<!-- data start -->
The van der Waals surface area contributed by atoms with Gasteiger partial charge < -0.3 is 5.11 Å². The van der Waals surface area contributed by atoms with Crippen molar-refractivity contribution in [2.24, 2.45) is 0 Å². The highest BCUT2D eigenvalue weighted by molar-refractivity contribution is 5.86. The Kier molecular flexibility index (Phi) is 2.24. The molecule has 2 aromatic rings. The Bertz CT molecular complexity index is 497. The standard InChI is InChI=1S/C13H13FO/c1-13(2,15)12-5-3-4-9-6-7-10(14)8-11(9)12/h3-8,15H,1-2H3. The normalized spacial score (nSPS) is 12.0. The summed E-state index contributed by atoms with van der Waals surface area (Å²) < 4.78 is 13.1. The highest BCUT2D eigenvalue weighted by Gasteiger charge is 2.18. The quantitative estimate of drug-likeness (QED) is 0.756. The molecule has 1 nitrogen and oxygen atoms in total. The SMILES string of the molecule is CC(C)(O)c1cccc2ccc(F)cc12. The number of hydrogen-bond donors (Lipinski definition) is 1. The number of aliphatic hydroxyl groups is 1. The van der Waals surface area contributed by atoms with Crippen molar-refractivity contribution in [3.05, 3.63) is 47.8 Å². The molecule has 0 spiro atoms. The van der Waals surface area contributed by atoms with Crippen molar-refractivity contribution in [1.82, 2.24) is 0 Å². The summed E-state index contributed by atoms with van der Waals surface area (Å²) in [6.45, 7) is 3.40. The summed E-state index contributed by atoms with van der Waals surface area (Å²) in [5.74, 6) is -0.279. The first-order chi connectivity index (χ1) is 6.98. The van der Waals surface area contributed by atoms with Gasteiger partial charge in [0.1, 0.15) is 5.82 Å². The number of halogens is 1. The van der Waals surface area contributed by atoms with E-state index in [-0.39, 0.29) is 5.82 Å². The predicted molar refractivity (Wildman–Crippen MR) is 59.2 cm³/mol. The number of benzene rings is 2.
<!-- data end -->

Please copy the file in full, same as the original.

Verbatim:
The van der Waals surface area contributed by atoms with Gasteiger partial charge < -0.3 is 5.11 Å². The van der Waals surface area contributed by atoms with Crippen molar-refractivity contribution in [2.24, 2.45) is 0 Å². The highest BCUT2D eigenvalue weighted by molar-refractivity contribution is 5.86. The Kier molecular flexibility index (Phi) is 2.24. The molecule has 2 aromatic rings. The Bertz CT molecular complexity index is 497. The standard InChI is InChI=1S/C13H13FO/c1-13(2,15)12-5-3-4-9-6-7-10(14)8-11(9)12/h3-8,15H,1-2H3. The normalized spacial score (nSPS) is 12.0. The summed E-state index contributed by atoms with van der Waals surface area (Å²) < 4.78 is 13.1. The highest BCUT2D eigenvalue weighted by Gasteiger charge is 2.18. The quantitative estimate of drug-likeness (QED) is 0.756. The molecule has 1 nitrogen and oxygen atoms in total. The SMILES string of the molecule is CC(C)(O)c1cccc2ccc(F)cc12. The number of hydrogen-bond donors (Lipinski definition) is 1. The number of aliphatic hydroxyl groups is 1. The van der Waals surface area contributed by atoms with Crippen molar-refractivity contribution in [3.05, 3.63) is 47.8 Å². The molecule has 0 spiro atoms. The van der Waals surface area contributed by atoms with Crippen molar-refractivity contribution in [1.82, 2.24) is 0 Å². The summed E-state index contributed by atoms with van der Waals surface area (Å²) in [6.45, 7) is 3.40. The summed E-state index contributed by atoms with van der Waals surface area (Å²) in [5.74, 6) is -0.279. The first-order chi connectivity index (χ1) is 6.98. The van der Waals surface area contributed by atoms with Gasteiger partial charge in [0.1, 0.15) is 5.82 Å². The number of halogens is 1. The van der Waals surface area contributed by atoms with E-state index in [-0.39, 0.29) is 5.82 Å². The predicted molar refractivity (Wildman–Crippen MR) is 59.2 cm³/mol. The number of benzene rings is 2.